I'm a little bit on a loss at my search for an algorithm due to audio signals.

I'm a sw-engineer with some basis knowledge in math here and there, know how to build and use FFT etc. but with no prof knowledge of dsp in special. So maybe my problem is quite easy to answer for a professional?

OK, my problem:

I have an audio signal and want to know if there is a frequency (or more) that stays for at least a special time. (Of course with some tolerance: "frequency that stays": amplitude doesn't change more than say 3%).

In other words:

If I have a look at the consecutive FFT windows I want to know if there is any frequency that is there for some time with about the same volume.

Yes, you will have guessed, my question is: Is there any interfering signal somewhere in the audio?

(Looking at the spectrogram you see them at first sight... maybe use a visual alg on that?)

I'm sure there will be prof way to find out, rather than to tinker an alg for myself again.


1 Answer 1

  1. Run short term fourier transform with proper windowing and frame size
  2. Calculate power for each frame in each band.
  3. Calculate running mean and standard deviation (in each band)
  4. Compare mean and ratio of standard deviation to mean to thresholds. If in any band the mean is high enough (above noise floor) and the ratio is low enough (steady state) then you have found a "frequency that stays".
  • $\begingroup$ My algorithm does what you want. You just need to do it in each band individually. I'll edit to make this clearer $\endgroup$
    – Hilmar
    Commented Aug 24, 2021 at 20:24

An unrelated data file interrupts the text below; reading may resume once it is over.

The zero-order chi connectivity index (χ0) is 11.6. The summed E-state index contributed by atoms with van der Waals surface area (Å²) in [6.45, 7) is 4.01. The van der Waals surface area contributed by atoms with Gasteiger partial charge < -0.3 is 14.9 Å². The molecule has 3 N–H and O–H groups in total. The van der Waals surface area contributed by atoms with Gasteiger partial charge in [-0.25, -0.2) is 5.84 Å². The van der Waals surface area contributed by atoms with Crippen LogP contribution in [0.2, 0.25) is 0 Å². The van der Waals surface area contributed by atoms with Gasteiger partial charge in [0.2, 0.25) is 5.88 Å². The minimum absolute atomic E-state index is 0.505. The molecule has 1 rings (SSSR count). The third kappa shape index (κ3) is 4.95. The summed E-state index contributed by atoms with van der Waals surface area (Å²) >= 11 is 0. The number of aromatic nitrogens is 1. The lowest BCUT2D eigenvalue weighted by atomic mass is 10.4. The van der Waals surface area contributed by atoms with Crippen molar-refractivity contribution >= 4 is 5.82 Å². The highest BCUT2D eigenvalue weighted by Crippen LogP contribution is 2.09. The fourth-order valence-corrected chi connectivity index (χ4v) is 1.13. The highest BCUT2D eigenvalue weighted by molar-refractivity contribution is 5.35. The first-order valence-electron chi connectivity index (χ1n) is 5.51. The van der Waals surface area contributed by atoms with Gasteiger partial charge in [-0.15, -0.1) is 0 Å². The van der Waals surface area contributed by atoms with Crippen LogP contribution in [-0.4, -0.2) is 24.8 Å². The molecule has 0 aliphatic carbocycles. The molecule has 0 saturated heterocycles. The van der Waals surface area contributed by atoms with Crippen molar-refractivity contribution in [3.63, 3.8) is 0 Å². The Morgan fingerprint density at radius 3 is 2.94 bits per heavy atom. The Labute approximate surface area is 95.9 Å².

• $\begingroup$ Thank you. This was about what was in my mind kind of vague too. But I was worried if that would take too much time. Which an advanced math dsp opterator maybe would do much better. So, I'll try ... and see. $\endgroup$
    – User42
    Commented Aug 25, 2021 at 8:10
  • $\begingroup$ So I tried. And I saw... that this way is not specific enough to identify "temporarily interfering frequences": If I lower the thresholds to find everything I would like to, it also finds signals I don't want to find (Actually don't see any interfering frequences with Audition spectrogram). Looks like the alg needs to be more sophisticated to take account surrounding of the frequencies, and maybe value of that frequency (bass seem be found "more likely"). Thankyou anyway! $\endgroup$
    – User42
    Commented Aug 29, 2021 at 9:06
  • $\begingroup$ I was able to improve the identification. As my audios have music content, whose typical frequency distribution is like red noise, I changed the distr. to white noise, so the bass aren't so volume dominant anymore. Still I wished the alg would be more specific, but well... it's not so bad. $\endgroup$
    – User42
    Commented Aug 31, 2021 at 16:03

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